The 12th of June 2009 the Danish Treasury adopted a reform called “Spring Package 2.0”, including the law L 202. The reform was adopted on the basis of a desire to lower personal income taxation, this was to be partly financed by harmonizing the corporate taxation on capital gains. The treasury aimed to simplify the corporate taxation on capital gains by making it neutral weather a return on shares appeared in form of dividends or as gains from the sale. Lack of detail and complexity of legislative texts in L 202 led to much criticism and many problems in practice, why the Treasury on 24th of November 2010 adopted L 84, which origin basically is based on a wish to clarify L 202. Prior to the adoption of L 202 and L 84 tax-exempt on gains from sales was determined by the length of ownership, more than 3 years. Dividends were tax-exempt when holding minimum 10 % of the share capital. After the adoption corporate capital gains realised on the sale of shares are taxexempt if the shares qualify as either subsidiary shares or group shares. If shares are not categorized as group shares or subsidiary shares they are categorized portfolio shares. Gains on portfolio shares are fully taxable. Losses on the sale of portfolio shares are generally tax-deductible. However, losses on unlisted shares are only tax-deductible on gains on unlisted shares. Special rules apply when a shareholder share change from portfolio shares to subsidiary shares or group shares and vice versa. A special protection-rule applies, which is targeted at Danish shareholders joining their shareholdings in a joint-company in order to reach the 10% threshold, and thereby avoid taxation. The specific rules in the protection-rule are technically complex to apply in practice due to uncertain definitions in the legislative texts and certain subjective assessments, regarding the . With the implementation of share classes, certain transition rules have been applied to ensure the right valuation of the shares by the effect-time, 1st January 2010. These rules where heavily discussed and changed along the process, as of the preliminary proposal from the treasury was unfavourable for many corporations. The adoption of the L 202 and L 84, including share classes, does in general lead to more consistent and harmonized taxation on capital gains for companies. We believe that the rules have its limitations, in certain practical situations, mainly involving large corporation-structures. The intentions of the L 202 and L 84 are in our opinion not fully met, due to the uncertain definitions in the legislative texts and subjective assessments in the protection rule.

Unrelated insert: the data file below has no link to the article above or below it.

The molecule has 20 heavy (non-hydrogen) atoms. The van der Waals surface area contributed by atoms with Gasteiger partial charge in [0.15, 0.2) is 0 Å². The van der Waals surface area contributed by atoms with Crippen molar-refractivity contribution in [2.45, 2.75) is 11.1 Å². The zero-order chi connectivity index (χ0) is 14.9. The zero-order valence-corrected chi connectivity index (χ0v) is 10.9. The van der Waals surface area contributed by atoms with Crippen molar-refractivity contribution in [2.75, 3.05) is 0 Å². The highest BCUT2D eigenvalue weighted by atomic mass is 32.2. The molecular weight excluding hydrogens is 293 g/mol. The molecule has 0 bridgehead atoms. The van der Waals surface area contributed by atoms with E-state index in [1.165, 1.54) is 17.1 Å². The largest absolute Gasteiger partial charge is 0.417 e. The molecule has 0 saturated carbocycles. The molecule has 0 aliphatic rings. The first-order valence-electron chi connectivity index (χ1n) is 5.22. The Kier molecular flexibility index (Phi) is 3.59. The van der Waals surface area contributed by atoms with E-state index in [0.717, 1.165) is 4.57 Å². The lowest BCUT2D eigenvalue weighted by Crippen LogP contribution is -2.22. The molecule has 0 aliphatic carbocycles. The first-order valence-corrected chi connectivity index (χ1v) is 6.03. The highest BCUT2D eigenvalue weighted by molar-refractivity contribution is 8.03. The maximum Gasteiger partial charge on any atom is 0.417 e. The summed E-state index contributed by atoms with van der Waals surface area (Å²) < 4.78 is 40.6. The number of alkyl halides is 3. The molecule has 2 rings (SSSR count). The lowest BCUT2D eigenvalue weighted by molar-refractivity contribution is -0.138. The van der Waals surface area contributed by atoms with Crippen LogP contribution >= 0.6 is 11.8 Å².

|Educations||Graduate Diploma in Accounting and Financial Management, (Diploma Programme) Final Thesis|
|Number of pages||86|